Newsweek, which changed hands a few years ago for the grand total of a buck, is now promoting the idea that the left-wing Antifa is basically a harmless organization. This promotion of a touchy-feely Antifa was done via a guest columnist named Tae Phoenix who is described as "a singer-songwriter who uses music as a community organizing tool. She organizes with the Poor People's Campaign and Indivisible, among others."
The title of her column, "Ban Anitfa? I've Met Golden Retrievers Who Scared Me More," has Phoenix oozing over just how peaceable the Antifa kids are who must bear the burden of wearing black masks on a hot day:
These kids, most of whom were clearly overheating behind the black bandanas impractically tied across their faces, seemed enigmatic and slightly silly to me; but nothing about their posture or behavior struck me as remotely menacing. I've met golden retrievers who scared me more.
Sorry, I've been bitten by a golden retriever, and it was nothing compared to the violence that Antifa recently perpetrated on journalist Andy Ngo.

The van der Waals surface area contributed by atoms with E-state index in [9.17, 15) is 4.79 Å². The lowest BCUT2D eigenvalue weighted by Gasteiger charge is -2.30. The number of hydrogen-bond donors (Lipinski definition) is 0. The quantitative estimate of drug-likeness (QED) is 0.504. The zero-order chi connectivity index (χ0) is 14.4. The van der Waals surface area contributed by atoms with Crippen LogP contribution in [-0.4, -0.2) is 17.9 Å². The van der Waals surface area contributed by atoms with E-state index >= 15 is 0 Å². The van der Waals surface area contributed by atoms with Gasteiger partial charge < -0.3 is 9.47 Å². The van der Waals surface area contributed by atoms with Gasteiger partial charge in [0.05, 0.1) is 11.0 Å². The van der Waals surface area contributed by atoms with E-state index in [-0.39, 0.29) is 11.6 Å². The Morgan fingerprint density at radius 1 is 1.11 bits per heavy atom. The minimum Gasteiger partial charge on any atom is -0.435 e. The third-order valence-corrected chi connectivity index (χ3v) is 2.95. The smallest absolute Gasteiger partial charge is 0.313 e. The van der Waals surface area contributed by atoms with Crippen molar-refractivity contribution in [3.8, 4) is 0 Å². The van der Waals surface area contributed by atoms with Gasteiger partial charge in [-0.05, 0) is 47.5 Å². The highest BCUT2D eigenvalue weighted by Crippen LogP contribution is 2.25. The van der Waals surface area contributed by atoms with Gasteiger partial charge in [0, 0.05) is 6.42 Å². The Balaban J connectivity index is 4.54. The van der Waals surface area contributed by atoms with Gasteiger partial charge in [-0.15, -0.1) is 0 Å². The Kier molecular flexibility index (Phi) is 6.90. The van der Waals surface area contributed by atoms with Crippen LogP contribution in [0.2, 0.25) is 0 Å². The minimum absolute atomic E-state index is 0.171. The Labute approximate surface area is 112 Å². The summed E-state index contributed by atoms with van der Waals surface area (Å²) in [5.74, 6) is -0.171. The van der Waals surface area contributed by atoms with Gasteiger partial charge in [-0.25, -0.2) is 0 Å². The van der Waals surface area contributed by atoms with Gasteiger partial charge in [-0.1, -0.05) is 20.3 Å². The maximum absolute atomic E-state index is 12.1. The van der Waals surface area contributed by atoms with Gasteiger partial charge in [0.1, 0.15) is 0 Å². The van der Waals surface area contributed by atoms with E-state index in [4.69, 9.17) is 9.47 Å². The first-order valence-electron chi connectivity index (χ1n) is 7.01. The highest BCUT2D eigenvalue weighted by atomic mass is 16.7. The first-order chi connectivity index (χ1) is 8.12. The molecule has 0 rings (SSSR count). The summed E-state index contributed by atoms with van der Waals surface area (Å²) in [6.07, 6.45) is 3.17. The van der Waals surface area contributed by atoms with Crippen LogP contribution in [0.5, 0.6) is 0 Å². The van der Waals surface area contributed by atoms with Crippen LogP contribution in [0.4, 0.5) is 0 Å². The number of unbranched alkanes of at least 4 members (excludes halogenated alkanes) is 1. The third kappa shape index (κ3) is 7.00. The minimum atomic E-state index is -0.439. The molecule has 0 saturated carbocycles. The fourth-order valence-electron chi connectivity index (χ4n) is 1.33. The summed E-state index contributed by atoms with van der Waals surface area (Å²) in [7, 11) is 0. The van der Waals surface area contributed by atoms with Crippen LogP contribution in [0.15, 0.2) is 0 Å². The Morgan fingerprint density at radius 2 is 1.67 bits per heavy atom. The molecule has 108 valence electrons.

...the vast majority of terrorist attacks on American soil are motivated by right-wing extremism, and terrorists typically attack soft targets such as places of worship, workplaces, schools, or clinics. By aiming at people going about their daily lives, terrorists sow fear and instability, often in an attempt to coerce powerful institutions into complying with their demands.
I guess Phoenix slept through the 9-11 attack, the biggest act of terrorism in American history.
So imagine my concern when I heard his talking points about those black-clad youngsters coming out of the mouths of United States Senators last week; as Ted Cruz (R-TX) and Bill Cassidy (R-LA) introduced a Senate resolution to declare Antifa a terrorist organization.
An organization that threatens as well as perpetrates violence being declared a terrorist organization? Most people would claim that sounds like a logical step.
I won't deny that Antifa employs physical violence and destroys property for political aims. But they typically confine their actions to throwing punches when they see the need to de-platform someone inciting violence against vulnerable populations, as one Antifa activist famously did during a TV interview with white supremacist pundit Richard Spencer in early 2017. They also step in when they see right-wing groups menacing vulnerable people as they did in Charlottesville during the Unite the Right events there in 2017.
And how would you classify the brain hemmorage Antifa gave to Andy Ngo? Believe me, minor bites from a hyperactive golden retriever is much preferable.